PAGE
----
Yeah. You know, your traditional classes, but then what we realized is we need to integrate that more within the classroom. So we’re like, Okay, what does that traditional tech classroom look like? So what we’ve kind of actually done is we still teach those building block skills, you know, how to log onto the computer, how to do the basic skills, [00:07:00] but then you’ve actually morphed that into more of a stem based class.

Because it just makes more sense to do the coding, to do the robots, to explore the STEM possibilities than sitting out there and, you know, typing for a half an hour or doing a slide deck when you could be doing a slide deck in the actually like ELA classroom and integrate the class, you know, integrate while you’re, you know, working on your content.

Right. It’s been really cool. We have two really great stem teachers who have embraced this model, and I mean, they have done a fantastic job with it. They’re using some of the dot and dash robots. And they’re using the Blockly code for like the STEM possibilities. But they also do a lot of things that are, that are not computer based, that are just hands on activities.

They’re doing a lot of cross collaboration between the art and the music and the technology to actually make it a full steam experience, which I have kind of thought that way. But when you get all, you know, [00:08:00] all your people together, they’re really thinking outside the box and bringing in bigger ideas than I could even imagine.

[00:08:05] Kara: So do the tech teachers collaborate too with the like homeroom teachers?

[00:08:11] Amy: They do. Okay. So yeah, so it’s kind of, it’s a really, it’s a cool process and I don’t know how these teachers are doing it. I’m supporting them, you know, with different ideas and trying to, you know, get all the information I can, but let’s say in second grade, if they were working on habitats and animals, they’ll get in there and say, okay, how can we best support you?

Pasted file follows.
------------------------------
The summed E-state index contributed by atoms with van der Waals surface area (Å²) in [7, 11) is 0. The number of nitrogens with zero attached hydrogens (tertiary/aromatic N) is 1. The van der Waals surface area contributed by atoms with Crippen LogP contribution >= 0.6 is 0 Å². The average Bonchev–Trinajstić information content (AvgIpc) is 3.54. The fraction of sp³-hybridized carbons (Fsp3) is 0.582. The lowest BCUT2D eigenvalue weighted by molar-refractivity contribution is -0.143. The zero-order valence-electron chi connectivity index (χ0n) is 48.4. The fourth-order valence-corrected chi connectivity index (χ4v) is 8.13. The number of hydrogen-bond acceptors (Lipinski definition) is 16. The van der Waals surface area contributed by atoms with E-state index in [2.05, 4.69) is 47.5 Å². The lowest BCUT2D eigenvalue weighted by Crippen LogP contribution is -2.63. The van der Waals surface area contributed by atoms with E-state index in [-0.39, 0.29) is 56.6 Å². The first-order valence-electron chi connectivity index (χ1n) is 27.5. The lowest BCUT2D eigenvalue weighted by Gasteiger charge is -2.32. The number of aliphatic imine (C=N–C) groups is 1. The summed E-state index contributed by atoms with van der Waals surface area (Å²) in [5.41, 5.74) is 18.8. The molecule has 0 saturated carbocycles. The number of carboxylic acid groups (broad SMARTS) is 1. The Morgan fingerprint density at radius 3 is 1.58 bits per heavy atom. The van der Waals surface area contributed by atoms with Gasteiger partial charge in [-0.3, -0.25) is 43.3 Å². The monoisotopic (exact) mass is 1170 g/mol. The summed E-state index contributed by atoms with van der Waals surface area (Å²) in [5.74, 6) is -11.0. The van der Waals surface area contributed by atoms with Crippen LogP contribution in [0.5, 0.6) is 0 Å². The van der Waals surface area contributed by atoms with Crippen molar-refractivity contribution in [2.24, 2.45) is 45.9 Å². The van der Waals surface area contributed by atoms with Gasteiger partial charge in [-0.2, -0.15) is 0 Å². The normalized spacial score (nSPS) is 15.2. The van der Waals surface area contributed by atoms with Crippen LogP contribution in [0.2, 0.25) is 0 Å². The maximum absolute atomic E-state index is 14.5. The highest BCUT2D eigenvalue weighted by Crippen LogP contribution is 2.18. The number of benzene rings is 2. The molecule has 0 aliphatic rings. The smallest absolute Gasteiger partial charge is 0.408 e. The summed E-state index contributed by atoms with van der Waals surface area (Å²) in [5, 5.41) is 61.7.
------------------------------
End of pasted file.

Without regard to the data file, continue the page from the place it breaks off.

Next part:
So they might, you know, do a slide deck. They might introduce the kids, you know, how to do a little bit of research. Instead of Googling something, they might actually use databases. So they’re building that whole tech side on there. Then maybe they might, you know, decide to do a STEM activity and actually build a physical habitat.

So they’re trying to really get, and even the art teachers get involved and they’re actually, you know, they’re painting and they’re, they’re building something with clay. So everything is, is in the elementary world is very [00:09:00] cross curricular.

That’s very cool.

It’s amazing. They just did a whole at five points.

Elementary are. Tech and our art teacher actually did a whole glow unit where they talked about, you know, how does, how does chemistry work with, with paint properties and glowing features, the art teacher painted all of these glow pictures and glow things, the stem teacher got all of these glow materials brought in black lights, talked about the different properties and how the chemistry is made up.

Had marble runs that were glowing in the dark, had black lights, they had different manipulatives they can build. And then for the last day of the celebration, they had all the art in one room. They had brought black lights in, the room was glowing. Oh, how fun. The kids were building, I mean, it was amazing.

And the kids were using the vocabulary and they were talking about how the different properties were working. It was so cool. That

[00:09:58] Caryn: is so cool. I [00:10:00] know they’re going to remember that. Yeah.